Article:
Monday, March 27, 2017

Southwest Va. is the latest rural region to hear talk of secession from its state; 'a thought experiment'

The collapse of Central Appalachia's coal industry, and the state of Virginia's response to resulting problems with school funding, sparked an editorial in The Roanoke Times that began: "Here’s an idea: Should Southwest Virginia secede and form its own state? We don’t mean that seriously, of course. However, let’s explore it as a thought experiment."

The newspaper noted that groups of people in remote and/or rural regions of several other states have suggested secession, and that the school-funding crisis didn't push the state legislature to swing into action. "The only legislator from Southwest Virginia who serves on the House Appropriations Committee . . . came up with a new funding formula. Even then, the handful of legislators who worked out the final version of the budget changed things around so that two of the counties in far Southwest Virginia wound up with exactly zero dollars. Could that be because not a single legislator from Southwest Virginia was in the room when that happened? (Cue the 'Hamilton' musical and song in which Aaron Burr longs to be in 'The Room Where It Happened.') What if we just said 'Sorry, we’re tired of being your afterthought; we’re outta here'?"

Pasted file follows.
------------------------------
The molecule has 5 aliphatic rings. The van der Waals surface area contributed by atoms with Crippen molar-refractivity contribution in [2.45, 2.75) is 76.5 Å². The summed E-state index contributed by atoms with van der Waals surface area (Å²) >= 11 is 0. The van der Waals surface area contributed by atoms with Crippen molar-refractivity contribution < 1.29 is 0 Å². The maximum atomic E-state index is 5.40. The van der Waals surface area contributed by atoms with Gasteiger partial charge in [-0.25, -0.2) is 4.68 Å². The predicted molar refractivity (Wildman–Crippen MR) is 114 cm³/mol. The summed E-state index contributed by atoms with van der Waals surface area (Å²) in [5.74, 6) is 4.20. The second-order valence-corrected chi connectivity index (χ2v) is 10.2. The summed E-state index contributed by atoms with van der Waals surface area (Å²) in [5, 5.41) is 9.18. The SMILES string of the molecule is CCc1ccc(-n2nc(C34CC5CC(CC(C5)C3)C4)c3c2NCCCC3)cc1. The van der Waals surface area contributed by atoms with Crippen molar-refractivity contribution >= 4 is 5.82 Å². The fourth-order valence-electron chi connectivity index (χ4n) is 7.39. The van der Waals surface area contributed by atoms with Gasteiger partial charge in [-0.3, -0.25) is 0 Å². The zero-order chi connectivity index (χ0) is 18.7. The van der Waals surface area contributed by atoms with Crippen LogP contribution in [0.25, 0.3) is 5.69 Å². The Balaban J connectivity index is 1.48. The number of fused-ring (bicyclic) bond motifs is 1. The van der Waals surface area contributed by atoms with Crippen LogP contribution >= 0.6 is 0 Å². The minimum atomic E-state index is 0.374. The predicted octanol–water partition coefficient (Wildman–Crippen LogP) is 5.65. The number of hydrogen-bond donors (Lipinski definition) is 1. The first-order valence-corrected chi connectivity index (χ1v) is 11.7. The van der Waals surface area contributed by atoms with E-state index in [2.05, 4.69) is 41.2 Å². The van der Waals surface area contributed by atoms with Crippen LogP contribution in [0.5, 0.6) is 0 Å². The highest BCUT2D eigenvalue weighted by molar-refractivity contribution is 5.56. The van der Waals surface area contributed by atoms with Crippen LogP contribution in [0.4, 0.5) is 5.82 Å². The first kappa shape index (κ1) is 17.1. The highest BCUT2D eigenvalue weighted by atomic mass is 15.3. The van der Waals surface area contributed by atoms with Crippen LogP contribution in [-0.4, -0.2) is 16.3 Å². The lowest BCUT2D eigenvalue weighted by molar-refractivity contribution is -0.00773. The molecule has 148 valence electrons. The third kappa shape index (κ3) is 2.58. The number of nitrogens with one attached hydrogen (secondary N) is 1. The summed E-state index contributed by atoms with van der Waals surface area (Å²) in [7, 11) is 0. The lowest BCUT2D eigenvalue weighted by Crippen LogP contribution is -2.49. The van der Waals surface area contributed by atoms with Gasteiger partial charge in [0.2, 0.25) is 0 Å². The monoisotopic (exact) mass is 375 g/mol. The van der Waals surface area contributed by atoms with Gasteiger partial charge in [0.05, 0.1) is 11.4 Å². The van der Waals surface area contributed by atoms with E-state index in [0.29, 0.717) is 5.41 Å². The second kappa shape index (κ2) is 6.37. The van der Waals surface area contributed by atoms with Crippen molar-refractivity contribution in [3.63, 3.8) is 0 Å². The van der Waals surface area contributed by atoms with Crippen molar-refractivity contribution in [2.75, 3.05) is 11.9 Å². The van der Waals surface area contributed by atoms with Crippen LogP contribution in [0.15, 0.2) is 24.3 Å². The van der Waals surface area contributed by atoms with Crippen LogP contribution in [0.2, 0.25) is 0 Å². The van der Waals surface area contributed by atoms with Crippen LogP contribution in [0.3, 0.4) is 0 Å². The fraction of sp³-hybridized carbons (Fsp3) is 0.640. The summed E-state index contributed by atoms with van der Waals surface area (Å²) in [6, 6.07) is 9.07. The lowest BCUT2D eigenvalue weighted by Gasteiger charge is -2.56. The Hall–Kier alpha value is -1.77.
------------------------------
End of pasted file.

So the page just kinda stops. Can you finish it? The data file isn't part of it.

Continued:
The editorial acknowledged that secession would be a bad idea for Southwest Virginia, since the region "is subsidized by the rest of the state. Yes, yes, we think we’re ignored by Richmond and in a lot of ways we are. Still, the fiscal reality is that Northern Virginia really subsidizes the rest of Virginia. If there’s any part of the state that should secede for bottom-line reasons, it’s Northern Virginia. Let’s not encourage that."

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